This type of device works just fine even when your cell phone is out of signal and it should be capable of sending your coordinates regardless of where you are.
8. Water Filter
A compact water filtration system or a plastic water filter bottle can help you stay hydrated, cook food and clean wounds if you find yourself in any kind of survival scenario.
Always carry more water than you think you may need when hiking or hunting since an adult can survive 3 days maximum without water.
Note that drinking water from rivers, streams, and lakes, can put you in danger.
- Also read: The foods that you truly need to survive
That’s because the parasites, bacteria and viruses found in unpurified water can result in giardiasis or other waterborne diseases, which is why it is so important to filter water.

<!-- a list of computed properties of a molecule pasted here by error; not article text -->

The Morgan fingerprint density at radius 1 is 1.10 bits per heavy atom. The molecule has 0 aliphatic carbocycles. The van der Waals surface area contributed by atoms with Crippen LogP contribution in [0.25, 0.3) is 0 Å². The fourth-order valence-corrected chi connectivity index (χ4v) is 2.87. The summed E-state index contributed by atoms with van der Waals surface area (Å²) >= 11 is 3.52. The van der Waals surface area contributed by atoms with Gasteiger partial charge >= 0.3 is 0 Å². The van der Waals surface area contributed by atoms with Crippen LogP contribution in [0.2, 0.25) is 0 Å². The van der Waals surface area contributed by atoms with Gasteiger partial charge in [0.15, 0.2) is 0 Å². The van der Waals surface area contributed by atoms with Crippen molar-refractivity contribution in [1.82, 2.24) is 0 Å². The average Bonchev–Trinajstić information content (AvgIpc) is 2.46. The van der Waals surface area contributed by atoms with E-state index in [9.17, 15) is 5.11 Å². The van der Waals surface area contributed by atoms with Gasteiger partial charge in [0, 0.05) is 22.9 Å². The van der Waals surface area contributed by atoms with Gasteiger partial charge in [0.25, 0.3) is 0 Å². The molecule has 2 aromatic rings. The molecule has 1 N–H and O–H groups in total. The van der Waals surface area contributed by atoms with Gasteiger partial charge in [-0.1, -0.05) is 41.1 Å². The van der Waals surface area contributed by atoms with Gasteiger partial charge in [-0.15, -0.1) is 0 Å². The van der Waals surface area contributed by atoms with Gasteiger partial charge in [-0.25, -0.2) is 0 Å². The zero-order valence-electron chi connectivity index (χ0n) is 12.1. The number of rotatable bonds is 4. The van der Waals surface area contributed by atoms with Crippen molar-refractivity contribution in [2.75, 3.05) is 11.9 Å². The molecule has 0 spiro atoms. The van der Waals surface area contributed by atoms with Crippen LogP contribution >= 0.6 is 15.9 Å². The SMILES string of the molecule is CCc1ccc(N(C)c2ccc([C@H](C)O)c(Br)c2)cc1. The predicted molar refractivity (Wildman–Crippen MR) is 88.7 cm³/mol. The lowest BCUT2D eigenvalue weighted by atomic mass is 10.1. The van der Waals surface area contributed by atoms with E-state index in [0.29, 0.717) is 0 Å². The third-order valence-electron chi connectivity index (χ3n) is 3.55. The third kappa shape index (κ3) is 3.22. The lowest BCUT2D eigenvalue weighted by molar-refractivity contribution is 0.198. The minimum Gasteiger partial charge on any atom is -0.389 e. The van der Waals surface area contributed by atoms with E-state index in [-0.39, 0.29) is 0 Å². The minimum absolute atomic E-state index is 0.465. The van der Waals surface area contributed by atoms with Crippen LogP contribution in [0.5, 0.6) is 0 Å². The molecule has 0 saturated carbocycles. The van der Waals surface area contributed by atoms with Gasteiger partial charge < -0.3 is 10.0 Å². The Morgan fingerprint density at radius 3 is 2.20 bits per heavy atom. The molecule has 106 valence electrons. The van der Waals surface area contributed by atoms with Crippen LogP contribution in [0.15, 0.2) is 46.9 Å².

9. Space Blanket
Not only can you use a space blanket to keep yourself warm if you get lost in the desert or in the mountains where temperatures can go down quickly, but you can also use it as a:
- Heat reflector that you can cook food inside of.
- Signal for help.
Space blankets are super light and can quickly restore your body heat if you get
Although these blankets aren’t an ideal alternative to tarps and sleeping bags, you can still use them for building a shelter.
Although a hammock is not a typical survival tool, you definitely need it if you want to survive in the wilderness, where sleeping on the ground is not really a safe option.
Having a hammock with a mosquito net will protect you from both crawling animals and bugs/mosquitoes.
This is exactly why most preppers, campers and hikers always carry one in their backpacks.
11. Bear Spray
You can use a bear pepper spray to ward off bears and other predators alike.